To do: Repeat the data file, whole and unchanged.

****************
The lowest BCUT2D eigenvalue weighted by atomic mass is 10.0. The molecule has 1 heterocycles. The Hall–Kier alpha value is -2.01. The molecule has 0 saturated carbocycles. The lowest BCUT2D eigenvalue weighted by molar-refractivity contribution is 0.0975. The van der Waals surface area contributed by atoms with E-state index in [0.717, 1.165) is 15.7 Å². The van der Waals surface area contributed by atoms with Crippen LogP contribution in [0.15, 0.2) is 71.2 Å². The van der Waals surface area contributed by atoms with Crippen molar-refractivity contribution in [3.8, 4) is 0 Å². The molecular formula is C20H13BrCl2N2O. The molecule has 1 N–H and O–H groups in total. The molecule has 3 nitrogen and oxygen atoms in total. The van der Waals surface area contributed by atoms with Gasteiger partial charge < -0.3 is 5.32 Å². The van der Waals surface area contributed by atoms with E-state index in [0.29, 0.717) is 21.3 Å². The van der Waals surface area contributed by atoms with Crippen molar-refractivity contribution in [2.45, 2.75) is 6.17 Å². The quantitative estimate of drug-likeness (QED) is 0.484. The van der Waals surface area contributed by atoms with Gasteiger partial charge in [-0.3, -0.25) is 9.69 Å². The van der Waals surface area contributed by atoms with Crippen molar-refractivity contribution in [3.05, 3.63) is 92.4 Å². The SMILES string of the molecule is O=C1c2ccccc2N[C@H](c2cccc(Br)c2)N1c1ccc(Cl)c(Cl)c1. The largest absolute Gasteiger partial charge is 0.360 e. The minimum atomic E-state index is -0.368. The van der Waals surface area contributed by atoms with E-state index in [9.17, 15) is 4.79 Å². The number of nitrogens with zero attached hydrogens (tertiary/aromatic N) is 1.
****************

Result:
The lowest BCUT2D eigenvalue weighted by atomic mass is 10.0. The molecule has 1 heterocycles. The Hall–Kier alpha value is -2.01. The molecule has 0 saturated carbocycles. The lowest BCUT2D eigenvalue weighted by molar-refractivity contribution is 0.0975. The van der Waals surface area contributed by atoms with E-state index in [0.717, 1.165) is 15.7 Å². The van der Waals surface area contributed by atoms with Crippen LogP contribution in [0.15, 0.2) is 71.2 Å². The van der Waals surface area contributed by atoms with Crippen molar-refractivity contribution in [3.8, 4) is 0 Å². The molecular formula is C20H13BrCl2N2O. The molecule has 1 N–H and O–H groups in total. The molecule has 3 nitrogen and oxygen atoms in total. The van der Waals surface area contributed by atoms with Gasteiger partial charge < -0.3 is 5.32 Å². The van der Waals surface area contributed by atoms with E-state index in [0.29, 0.717) is 21.3 Å². The van der Waals surface area contributed by atoms with Crippen molar-refractivity contribution in [2.45, 2.75) is 6.17 Å². The quantitative estimate of drug-likeness (QED) is 0.484. The van der Waals surface area contributed by atoms with Gasteiger partial charge in [-0.3, -0.25) is 9.69 Å². The van der Waals surface area contributed by atoms with Crippen molar-refractivity contribution in [3.05, 3.63) is 92.4 Å². The SMILES string of the molecule is O=C1c2ccccc2N[C@H](c2cccc(Br)c2)N1c1ccc(Cl)c(Cl)c1. The largest absolute Gasteiger partial charge is 0.360 e. The minimum atomic E-state index is -0.368. The van der Waals surface area contributed by atoms with E-state index in [9.17, 15) is 4.79 Å². The number of nitrogens with zero attached hydrogens (tertiary/aromatic N) is 1.